All posts filed under: Hallmarking

Hallmarking Articles From The Diamond Store.co.uk

Palladium Finally Gets The Stamp of Approval

  Palladium finally became recognised as a precious metal when on July 22nd 2009 hallmarking for the bright, white metal came into effect. The hope is that this move will encourage further consumer confidence in palladium which has already enjoyed a recent resurgence in popularity.    First discovered in 1803 by William Hyde Wollaston, palladium was named after the asteroid Pallas which in turn derived its name from the Greek goddes Pallas Athena. As a result it is a depiction of this goddess of war which is used as a voluntary traditional mark for hallmarked palladium. The different standards of palladium fineness will be measured as 500 parts per thousand, 950 parts per thousand and 999 parts per thousand.   As one of the platinum group metals, palladium shares the same chemical properties as platinum which gives it its’ lustrous colour and tarnish-free surface. However because it is less dense with a lower melting point, it is cheaper. This means that jewellery consumers fond of platinum but not the prices have in palladium the perfect …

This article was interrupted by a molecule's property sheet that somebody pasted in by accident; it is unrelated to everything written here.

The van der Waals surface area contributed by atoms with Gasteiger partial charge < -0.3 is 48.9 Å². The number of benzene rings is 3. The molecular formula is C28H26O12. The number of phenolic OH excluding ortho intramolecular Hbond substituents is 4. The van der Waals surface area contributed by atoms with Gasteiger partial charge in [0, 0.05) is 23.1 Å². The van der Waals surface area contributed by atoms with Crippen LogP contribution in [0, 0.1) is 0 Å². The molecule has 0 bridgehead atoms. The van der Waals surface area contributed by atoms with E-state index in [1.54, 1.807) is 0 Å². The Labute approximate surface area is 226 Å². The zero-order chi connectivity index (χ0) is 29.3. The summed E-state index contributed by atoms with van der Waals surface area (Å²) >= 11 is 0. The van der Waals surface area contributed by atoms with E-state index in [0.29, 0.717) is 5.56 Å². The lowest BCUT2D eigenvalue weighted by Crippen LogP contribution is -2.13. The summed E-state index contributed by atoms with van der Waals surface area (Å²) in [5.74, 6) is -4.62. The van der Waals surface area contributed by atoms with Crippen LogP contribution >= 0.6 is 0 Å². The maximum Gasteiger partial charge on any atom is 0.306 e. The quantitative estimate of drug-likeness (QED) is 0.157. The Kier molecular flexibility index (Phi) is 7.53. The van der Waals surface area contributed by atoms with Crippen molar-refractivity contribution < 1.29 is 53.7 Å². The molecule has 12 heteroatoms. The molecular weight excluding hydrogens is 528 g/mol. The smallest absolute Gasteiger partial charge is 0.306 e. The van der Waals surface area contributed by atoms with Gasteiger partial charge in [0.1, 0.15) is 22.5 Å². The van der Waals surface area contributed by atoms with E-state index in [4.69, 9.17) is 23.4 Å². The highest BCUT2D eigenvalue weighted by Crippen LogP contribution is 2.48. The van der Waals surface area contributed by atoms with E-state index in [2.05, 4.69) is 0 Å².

Why is Jewellery Hallmarked in the UK?

  Put simply, gold, silver and platinum jewellery in the UK is hallmarked to ensure its’ quality giving the consumer confidence that the article they are buying is what it says it is. In fact hallmarking is the earliest consumer protection law dating back to 1300. Today hallmarking is controlled by the Hallmark Act 1973 (last amendments made in 1998) and the UK is one of the few countries in the world where this is compulsory for every item of jewellery sold, regardless of the location it was manufactured in.   When precious metals are used in jewellery, they are almost always combined with other metals, such as copper, in order to make them stronger and more durable. It is in this alloy that unethical jewellers can potentially make extra profit as they use a greater percentage of the base metal compared to the precious metal, instead of the other way round. This is incredibly difficult to work out by touch or sight alone and requires sophisticated testing to be employed by what are known …